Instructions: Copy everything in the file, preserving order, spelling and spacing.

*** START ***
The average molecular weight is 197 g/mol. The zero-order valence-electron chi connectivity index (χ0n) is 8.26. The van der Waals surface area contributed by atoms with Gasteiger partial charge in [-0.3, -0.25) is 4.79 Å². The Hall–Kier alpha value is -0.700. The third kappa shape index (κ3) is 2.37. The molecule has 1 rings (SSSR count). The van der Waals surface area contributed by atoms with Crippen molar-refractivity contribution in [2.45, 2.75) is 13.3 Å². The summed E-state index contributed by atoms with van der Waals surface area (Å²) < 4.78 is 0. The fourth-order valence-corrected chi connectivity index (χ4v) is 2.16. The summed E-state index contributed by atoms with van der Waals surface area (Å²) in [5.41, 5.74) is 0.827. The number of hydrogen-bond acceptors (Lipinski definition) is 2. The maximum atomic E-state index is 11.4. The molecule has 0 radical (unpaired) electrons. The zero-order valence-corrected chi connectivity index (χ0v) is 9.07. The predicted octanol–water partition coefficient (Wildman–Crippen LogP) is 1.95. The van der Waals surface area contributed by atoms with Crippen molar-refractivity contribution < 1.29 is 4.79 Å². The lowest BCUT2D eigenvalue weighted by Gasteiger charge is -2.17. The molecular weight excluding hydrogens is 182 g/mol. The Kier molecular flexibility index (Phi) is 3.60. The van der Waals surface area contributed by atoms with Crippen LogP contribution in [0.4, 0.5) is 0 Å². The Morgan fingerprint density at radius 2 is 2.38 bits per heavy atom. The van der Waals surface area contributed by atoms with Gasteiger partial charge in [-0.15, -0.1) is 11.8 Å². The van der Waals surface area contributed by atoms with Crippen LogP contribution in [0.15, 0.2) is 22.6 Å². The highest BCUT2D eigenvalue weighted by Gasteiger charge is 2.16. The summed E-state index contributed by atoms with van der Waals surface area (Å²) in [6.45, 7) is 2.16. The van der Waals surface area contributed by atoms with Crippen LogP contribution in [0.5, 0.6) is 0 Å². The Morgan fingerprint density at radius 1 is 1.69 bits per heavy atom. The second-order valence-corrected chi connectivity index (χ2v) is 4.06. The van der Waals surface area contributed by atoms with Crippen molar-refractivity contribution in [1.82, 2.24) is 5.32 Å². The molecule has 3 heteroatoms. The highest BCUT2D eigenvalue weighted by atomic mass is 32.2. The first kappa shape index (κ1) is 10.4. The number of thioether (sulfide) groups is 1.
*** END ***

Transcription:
The average molecular weight is 197 g/mol. The zero-order valence-electron chi connectivity index (χ0n) is 8.26. The van der Waals surface area contributed by atoms with Gasteiger partial charge in [-0.3, -0.25) is 4.79 Å². The Hall–Kier alpha value is -0.700. The third kappa shape index (κ3) is 2.37. The molecule has 1 rings (SSSR count). The van der Waals surface area contributed by atoms with Crippen molar-refractivity contribution in [2.45, 2.75) is 13.3 Å². The summed E-state index contributed by atoms with van der Waals surface area (Å²) < 4.78 is 0. The fourth-order valence-corrected chi connectivity index (χ4v) is 2.16. The summed E-state index contributed by atoms with van der Waals surface area (Å²) in [5.41, 5.74) is 0.827. The number of hydrogen-bond acceptors (Lipinski definition) is 2. The maximum atomic E-state index is 11.4. The molecule has 0 radical (unpaired) electrons. The zero-order valence-corrected chi connectivity index (χ0v) is 9.07. The predicted octanol–water partition coefficient (Wildman–Crippen LogP) is 1.95. The van der Waals surface area contributed by atoms with Crippen molar-refractivity contribution < 1.29 is 4.79 Å². The lowest BCUT2D eigenvalue weighted by Gasteiger charge is -2.17. The molecular weight excluding hydrogens is 182 g/mol. The Kier molecular flexibility index (Phi) is 3.60. The van der Waals surface area contributed by atoms with Crippen LogP contribution in [0.4, 0.5) is 0 Å². The Morgan fingerprint density at radius 2 is 2.38 bits per heavy atom. The van der Waals surface area contributed by atoms with Gasteiger partial charge in [-0.15, -0.1) is 11.8 Å². The van der Waals surface area contributed by atoms with Crippen LogP contribution in [0.15, 0.2) is 22.6 Å². The highest BCUT2D eigenvalue weighted by Gasteiger charge is 2.16. The summed E-state index contributed by atoms with van der Waals surface area (Å²) in [6.45, 7) is 2.16. The van der Waals surface area contributed by atoms with Crippen LogP contribution in [0.5, 0.6) is 0 Å². The Morgan fingerprint density at radius 1 is 1.69 bits per heavy atom. The second-order valence-corrected chi connectivity index (χ2v) is 4.06. The van der Waals surface area contributed by atoms with Crippen molar-refractivity contribution in [1.82, 2.24) is 5.32 Å². The molecule has 3 heteroatoms. The highest BCUT2D eigenvalue weighted by atomic mass is 32.2. The first kappa shape index (κ1) is 10.4. The number of thioether (sulfide) groups is 1.